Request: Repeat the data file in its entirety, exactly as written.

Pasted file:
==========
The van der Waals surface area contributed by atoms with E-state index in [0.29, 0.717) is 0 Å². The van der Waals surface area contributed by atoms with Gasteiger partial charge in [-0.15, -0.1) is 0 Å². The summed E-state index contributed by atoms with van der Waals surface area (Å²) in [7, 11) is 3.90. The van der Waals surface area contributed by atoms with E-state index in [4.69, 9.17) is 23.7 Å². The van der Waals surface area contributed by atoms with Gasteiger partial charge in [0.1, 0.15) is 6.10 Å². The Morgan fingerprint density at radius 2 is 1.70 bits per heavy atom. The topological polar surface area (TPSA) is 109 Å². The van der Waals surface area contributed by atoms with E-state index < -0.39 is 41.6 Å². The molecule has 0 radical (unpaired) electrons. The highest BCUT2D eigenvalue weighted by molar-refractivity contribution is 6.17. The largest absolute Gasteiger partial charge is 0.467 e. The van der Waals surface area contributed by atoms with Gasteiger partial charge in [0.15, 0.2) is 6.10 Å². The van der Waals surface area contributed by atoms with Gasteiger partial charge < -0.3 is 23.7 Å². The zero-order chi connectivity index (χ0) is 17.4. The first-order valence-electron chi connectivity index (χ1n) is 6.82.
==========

The van der Waals surface area contributed by atoms with E-state index in [0.29, 0.717) is 0 Å². The van der Waals surface area contributed by atoms with Gasteiger partial charge in [-0.15, -0.1) is 0 Å². The summed E-state index contributed by atoms with van der Waals surface area (Å²) in [7, 11) is 3.90. The van der Waals surface area contributed by atoms with E-state index in [4.69, 9.17) is 23.7 Å². The van der Waals surface area contributed by atoms with Gasteiger partial charge in [0.1, 0.15) is 6.10 Å². The Morgan fingerprint density at radius 2 is 1.70 bits per heavy atom. The topological polar surface area (TPSA) is 109 Å². The van der Waals surface area contributed by atoms with E-state index < -0.39 is 41.6 Å². The molecule has 0 radical (unpaired) electrons. The highest BCUT2D eigenvalue weighted by molar-refractivity contribution is 6.17. The largest absolute Gasteiger partial charge is 0.467 e. The van der Waals surface area contributed by atoms with Gasteiger partial charge in [0.15, 0.2) is 6.10 Å². The van der Waals surface area contributed by atoms with Gasteiger partial charge < -0.3 is 23.7 Å². The zero-order chi connectivity index (χ0) is 17.4. The first-order valence-electron chi connectivity index (χ1n) is 6.82.